The SNRI venlafaxine (Effexor) is a reasonable second-line antidepressant, potentially first-line for depressed individuals suffering from chronic pain. Effexor XR and duloxetine (Cymbalta) are equally popular SNRIs, #51 and #48 most prescribed medications in the US, respectively.
When Effexor was introduced in 1995 prescribers nicknamed it “Side-Effexor” due to nausea and fatigue. Effexor XR (extended release) was introduced in 1998 and became widely prescribed because it is much better tolerated. Choose the XR formulation, which is also less expensive than the rarely prescribed immediate-release venlafaxine. The only scenario when immediate-release Effexor is preferred is with bariatric surgery patients. For either formulation of Effexor, it is recommended to take it with food to minimize nausea.
Peak plasma concentrations are achieved within 2 to 3 hours for the IR formulation and within 5.5 hours for the XR formulation.
Effexor acts as an SSRI at low doses (37.5 mg, 75 mg) and an SNRI at higher doses (150 mg plus). 75 mg/day is the minimum effective dose for treatment of depression.
Venlafaxine has a short half-life of 5 hours, and the half-life of the active metabolite O-desmethylvenlafaxine (ODV) is 11 hours. ODV is available as the antidepressant desvenlafaxine (Pristiq), which appears to be less effective than Effexor for depression.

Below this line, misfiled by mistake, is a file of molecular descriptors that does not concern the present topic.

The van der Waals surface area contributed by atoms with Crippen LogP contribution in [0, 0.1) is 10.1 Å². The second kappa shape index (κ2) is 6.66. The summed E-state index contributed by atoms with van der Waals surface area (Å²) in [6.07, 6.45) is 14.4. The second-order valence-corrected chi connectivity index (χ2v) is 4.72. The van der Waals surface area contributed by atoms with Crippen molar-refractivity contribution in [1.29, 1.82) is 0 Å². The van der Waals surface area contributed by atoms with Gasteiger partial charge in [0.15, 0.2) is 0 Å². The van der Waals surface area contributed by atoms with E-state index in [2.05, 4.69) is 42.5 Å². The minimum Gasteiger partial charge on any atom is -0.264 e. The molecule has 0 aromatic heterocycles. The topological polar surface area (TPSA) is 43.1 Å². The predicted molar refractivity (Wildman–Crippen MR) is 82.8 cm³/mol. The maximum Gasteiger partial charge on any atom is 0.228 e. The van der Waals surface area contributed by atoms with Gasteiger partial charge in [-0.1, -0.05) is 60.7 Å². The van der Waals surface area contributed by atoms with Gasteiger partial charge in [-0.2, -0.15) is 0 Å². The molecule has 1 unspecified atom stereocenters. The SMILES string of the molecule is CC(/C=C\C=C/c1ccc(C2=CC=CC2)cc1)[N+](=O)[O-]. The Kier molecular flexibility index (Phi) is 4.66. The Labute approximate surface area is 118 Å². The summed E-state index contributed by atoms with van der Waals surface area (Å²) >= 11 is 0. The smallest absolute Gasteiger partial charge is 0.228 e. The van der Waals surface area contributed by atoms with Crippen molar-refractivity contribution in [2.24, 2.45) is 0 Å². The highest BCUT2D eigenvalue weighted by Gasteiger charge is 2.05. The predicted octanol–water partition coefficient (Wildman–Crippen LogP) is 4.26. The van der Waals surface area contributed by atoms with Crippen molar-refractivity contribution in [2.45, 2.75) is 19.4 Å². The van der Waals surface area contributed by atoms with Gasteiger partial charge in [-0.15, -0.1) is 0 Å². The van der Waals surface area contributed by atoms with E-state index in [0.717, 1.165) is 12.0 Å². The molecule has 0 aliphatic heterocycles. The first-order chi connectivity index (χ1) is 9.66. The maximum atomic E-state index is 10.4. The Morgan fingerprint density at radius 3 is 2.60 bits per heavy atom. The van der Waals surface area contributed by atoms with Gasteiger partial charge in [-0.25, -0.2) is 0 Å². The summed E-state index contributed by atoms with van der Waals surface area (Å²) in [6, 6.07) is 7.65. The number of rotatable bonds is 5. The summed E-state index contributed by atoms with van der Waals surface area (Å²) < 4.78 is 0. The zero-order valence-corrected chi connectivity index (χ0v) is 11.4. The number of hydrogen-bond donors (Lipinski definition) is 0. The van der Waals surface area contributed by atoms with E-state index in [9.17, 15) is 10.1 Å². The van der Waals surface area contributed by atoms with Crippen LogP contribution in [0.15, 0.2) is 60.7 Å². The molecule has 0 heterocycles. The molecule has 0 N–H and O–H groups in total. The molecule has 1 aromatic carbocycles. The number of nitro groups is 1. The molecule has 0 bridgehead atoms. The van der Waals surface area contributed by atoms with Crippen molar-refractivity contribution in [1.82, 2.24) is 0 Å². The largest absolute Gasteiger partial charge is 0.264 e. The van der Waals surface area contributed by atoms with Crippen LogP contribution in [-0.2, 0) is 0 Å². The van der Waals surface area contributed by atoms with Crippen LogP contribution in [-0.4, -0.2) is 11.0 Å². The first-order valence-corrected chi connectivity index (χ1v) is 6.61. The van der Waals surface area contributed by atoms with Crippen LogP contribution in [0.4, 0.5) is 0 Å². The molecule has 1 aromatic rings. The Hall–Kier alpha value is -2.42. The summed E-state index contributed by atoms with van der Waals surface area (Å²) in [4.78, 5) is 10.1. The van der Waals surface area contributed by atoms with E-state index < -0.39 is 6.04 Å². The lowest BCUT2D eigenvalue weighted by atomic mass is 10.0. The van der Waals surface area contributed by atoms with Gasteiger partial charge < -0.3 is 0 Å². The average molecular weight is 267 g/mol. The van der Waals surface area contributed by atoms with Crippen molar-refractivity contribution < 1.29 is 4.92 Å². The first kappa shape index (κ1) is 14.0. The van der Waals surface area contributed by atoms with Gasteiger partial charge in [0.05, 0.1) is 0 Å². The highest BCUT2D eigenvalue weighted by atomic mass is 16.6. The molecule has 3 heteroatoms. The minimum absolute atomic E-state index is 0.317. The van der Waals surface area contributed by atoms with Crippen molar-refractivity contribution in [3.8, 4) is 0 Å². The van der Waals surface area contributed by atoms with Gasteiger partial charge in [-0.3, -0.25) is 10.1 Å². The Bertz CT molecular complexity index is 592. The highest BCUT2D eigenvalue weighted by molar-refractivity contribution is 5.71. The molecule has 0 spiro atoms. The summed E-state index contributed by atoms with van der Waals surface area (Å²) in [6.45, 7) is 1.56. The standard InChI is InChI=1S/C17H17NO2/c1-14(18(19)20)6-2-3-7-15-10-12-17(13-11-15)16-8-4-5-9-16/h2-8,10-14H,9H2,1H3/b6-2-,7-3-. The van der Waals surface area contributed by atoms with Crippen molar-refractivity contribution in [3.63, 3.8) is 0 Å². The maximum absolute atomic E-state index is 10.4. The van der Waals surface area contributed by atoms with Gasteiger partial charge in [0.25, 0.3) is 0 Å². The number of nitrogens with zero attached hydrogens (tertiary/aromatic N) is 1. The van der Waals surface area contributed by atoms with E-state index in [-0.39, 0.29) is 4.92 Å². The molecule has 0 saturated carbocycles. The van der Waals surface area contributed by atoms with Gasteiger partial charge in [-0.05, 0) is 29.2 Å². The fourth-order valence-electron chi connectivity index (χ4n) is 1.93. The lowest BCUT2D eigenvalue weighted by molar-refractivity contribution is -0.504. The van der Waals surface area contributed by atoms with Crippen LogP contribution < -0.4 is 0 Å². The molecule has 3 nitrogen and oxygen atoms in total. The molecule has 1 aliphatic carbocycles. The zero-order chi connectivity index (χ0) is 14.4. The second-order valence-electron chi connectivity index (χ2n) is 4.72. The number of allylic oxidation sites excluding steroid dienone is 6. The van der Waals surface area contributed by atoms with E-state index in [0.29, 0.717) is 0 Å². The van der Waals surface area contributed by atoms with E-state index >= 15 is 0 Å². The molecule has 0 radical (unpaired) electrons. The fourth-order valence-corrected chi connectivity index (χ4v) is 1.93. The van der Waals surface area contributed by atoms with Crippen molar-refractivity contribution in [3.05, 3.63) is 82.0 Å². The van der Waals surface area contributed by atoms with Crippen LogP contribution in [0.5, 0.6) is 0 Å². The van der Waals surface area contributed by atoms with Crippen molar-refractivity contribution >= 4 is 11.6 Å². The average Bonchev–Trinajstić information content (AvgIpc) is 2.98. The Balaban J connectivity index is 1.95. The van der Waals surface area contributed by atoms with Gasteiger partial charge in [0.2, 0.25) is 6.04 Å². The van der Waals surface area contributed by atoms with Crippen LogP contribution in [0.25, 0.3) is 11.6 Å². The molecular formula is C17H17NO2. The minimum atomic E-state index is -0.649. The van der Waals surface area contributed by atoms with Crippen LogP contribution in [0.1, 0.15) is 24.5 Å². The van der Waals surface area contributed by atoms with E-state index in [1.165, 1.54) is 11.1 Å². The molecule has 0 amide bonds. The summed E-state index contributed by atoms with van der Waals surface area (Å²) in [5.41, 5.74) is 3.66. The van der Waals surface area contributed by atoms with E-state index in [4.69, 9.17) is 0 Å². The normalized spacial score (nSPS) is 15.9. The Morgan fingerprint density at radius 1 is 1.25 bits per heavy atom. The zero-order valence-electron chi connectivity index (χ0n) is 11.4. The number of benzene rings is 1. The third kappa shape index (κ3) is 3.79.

Incidence of blood pressure elevation with the XR formulation is 1%. With the IR formulation, incidence of hypertension is about 5%, and as high as 13% at doses exceeding 300 mg.
In addition to raising blood pressure, venlafaxine may induce seizures in overdose, making it the most dangerous modern antidepressant (non-TCA, non-MAOI). Risk of single-drug overdose death with venlafaxine is about 1 in 839.
For depression, venlafaxine is no more effective than the SSRI escitalopram (Lexapro), which has fewer side effects. For generalized anxiety disorder, venlafaxine is more effective than buspirone (Buspar).
Venlafaxine can cause false positives for PCP on drug tests.
FDA max is 225 mg, but for severe depression 300 mg may be more effective. Take caution because blood pressure elevation is dose dependent. Taper off Effexor slowly to avoid symptoms of serotonin withdrawal syndrome.
XR Dosing: Specify the extended-release formulation Effexor XR, (venlafaxine ER) except for in bariatric surgery patients. Start Effexor XR 37.5 or 75 mg QD with food (to ameliorate nausea), with target of 150–225 mg QD. FDA max is 225 mg, but 300 mg may be more effective for depression. For treatment of pain the dose can go as high as high as 450 mg/day if blood pressure is monitored closely. May increase in 75 mg increments every 4–7 days.
IR dosing: For bariatric surgery patients, prescribe venlafaxine IR which is available in 25, 37.5, 50, 75, and 100 mg tablets, given in divided doses BID or TID. The FDA maximum for IR venlafaxine is 375 mg/day in divided doses (125 mg TID).